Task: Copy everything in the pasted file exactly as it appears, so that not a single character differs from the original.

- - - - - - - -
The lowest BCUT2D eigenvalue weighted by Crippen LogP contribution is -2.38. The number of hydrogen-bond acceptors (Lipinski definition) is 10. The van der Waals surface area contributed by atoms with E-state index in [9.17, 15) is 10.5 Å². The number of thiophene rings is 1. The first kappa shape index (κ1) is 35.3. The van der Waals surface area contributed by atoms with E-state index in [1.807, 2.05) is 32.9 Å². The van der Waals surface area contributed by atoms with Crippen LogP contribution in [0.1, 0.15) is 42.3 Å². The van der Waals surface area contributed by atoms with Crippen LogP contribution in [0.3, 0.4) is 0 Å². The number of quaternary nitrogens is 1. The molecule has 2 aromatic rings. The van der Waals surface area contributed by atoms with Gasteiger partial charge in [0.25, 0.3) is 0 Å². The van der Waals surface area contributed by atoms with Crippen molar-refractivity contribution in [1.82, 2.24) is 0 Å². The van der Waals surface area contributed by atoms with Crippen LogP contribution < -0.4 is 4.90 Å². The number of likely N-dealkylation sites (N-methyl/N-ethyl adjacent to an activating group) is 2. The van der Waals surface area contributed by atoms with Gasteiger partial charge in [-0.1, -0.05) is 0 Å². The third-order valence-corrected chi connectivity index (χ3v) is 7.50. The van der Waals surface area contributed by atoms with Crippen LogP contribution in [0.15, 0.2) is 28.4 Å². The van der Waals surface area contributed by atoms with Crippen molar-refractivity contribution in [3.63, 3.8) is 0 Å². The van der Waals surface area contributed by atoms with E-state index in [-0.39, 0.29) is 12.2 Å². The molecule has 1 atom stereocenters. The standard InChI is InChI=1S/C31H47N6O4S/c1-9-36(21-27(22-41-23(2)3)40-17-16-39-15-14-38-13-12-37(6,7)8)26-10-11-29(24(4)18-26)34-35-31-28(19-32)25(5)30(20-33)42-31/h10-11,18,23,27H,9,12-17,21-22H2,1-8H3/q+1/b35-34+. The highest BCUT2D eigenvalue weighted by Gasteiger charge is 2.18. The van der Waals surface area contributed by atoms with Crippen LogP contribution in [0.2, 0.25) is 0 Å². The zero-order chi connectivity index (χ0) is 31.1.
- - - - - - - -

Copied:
The lowest BCUT2D eigenvalue weighted by Crippen LogP contribution is -2.38. The number of hydrogen-bond acceptors (Lipinski definition) is 10. The van der Waals surface area contributed by atoms with E-state index in [9.17, 15) is 10.5 Å². The number of thiophene rings is 1. The first kappa shape index (κ1) is 35.3. The van der Waals surface area contributed by atoms with E-state index in [1.807, 2.05) is 32.9 Å². The van der Waals surface area contributed by atoms with Crippen LogP contribution in [0.1, 0.15) is 42.3 Å². The van der Waals surface area contributed by atoms with Crippen LogP contribution in [0.3, 0.4) is 0 Å². The number of quaternary nitrogens is 1. The molecule has 2 aromatic rings. The van der Waals surface area contributed by atoms with Gasteiger partial charge in [0.25, 0.3) is 0 Å². The van der Waals surface area contributed by atoms with Crippen molar-refractivity contribution in [1.82, 2.24) is 0 Å². The van der Waals surface area contributed by atoms with Crippen LogP contribution < -0.4 is 4.90 Å². The number of likely N-dealkylation sites (N-methyl/N-ethyl adjacent to an activating group) is 2. The van der Waals surface area contributed by atoms with Gasteiger partial charge in [-0.1, -0.05) is 0 Å². The third-order valence-corrected chi connectivity index (χ3v) is 7.50. The van der Waals surface area contributed by atoms with Crippen LogP contribution in [0.15, 0.2) is 28.4 Å². The van der Waals surface area contributed by atoms with Crippen molar-refractivity contribution in [3.63, 3.8) is 0 Å². The van der Waals surface area contributed by atoms with E-state index in [-0.39, 0.29) is 12.2 Å². The molecule has 1 atom stereocenters. The standard InChI is InChI=1S/C31H47N6O4S/c1-9-36(21-27(22-41-23(2)3)40-17-16-39-15-14-38-13-12-37(6,7)8)26-10-11-29(24(4)18-26)34-35-31-28(19-32)25(5)30(20-33)42-31/h10-11,18,23,27H,9,12-17,21-22H2,1-8H3/q+1/b35-34+. The highest BCUT2D eigenvalue weighted by Gasteiger charge is 2.18. The van der Waals surface area contributed by atoms with Crippen LogP contribution in [0.2, 0.25) is 0 Å². The zero-order chi connectivity index (χ0) is 31.1.